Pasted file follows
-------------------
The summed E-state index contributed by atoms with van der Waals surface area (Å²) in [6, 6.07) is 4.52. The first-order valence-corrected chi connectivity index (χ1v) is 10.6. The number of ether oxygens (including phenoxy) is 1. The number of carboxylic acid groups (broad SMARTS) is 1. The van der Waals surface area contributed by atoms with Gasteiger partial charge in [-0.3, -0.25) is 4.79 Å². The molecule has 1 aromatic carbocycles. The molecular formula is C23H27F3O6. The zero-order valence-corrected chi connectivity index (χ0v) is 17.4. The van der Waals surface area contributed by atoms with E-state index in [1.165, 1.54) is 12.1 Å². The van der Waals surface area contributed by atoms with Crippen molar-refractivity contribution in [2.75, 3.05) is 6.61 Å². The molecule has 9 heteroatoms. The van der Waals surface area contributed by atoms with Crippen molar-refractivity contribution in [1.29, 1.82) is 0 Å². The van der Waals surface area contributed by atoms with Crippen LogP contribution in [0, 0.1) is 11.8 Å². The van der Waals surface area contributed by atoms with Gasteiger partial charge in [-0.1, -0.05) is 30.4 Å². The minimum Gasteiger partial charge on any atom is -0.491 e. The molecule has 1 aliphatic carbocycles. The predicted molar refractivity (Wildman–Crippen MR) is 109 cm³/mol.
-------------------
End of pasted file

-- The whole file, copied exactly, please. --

The summed E-state index contributed by atoms with van der Waals surface area (Å²) in [6, 6.07) is 4.52. The first-order valence-corrected chi connectivity index (χ1v) is 10.6. The number of ether oxygens (including phenoxy) is 1. The number of carboxylic acid groups (broad SMARTS) is 1. The van der Waals surface area contributed by atoms with Gasteiger partial charge in [-0.3, -0.25) is 4.79 Å². The molecule has 1 aromatic carbocycles. The molecular formula is C23H27F3O6. The zero-order valence-corrected chi connectivity index (χ0v) is 17.4. The van der Waals surface area contributed by atoms with E-state index in [1.165, 1.54) is 12.1 Å². The van der Waals surface area contributed by atoms with Crippen molar-refractivity contribution in [2.75, 3.05) is 6.61 Å². The molecule has 9 heteroatoms. The van der Waals surface area contributed by atoms with Crippen molar-refractivity contribution in [1.29, 1.82) is 0 Å². The van der Waals surface area contributed by atoms with Crippen LogP contribution in [0, 0.1) is 11.8 Å². The van der Waals surface area contributed by atoms with Gasteiger partial charge in [-0.1, -0.05) is 30.4 Å². The minimum Gasteiger partial charge on any atom is -0.491 e. The molecule has 1 aliphatic carbocycles. The predicted molar refractivity (Wildman–Crippen MR) is 109 cm³/mol.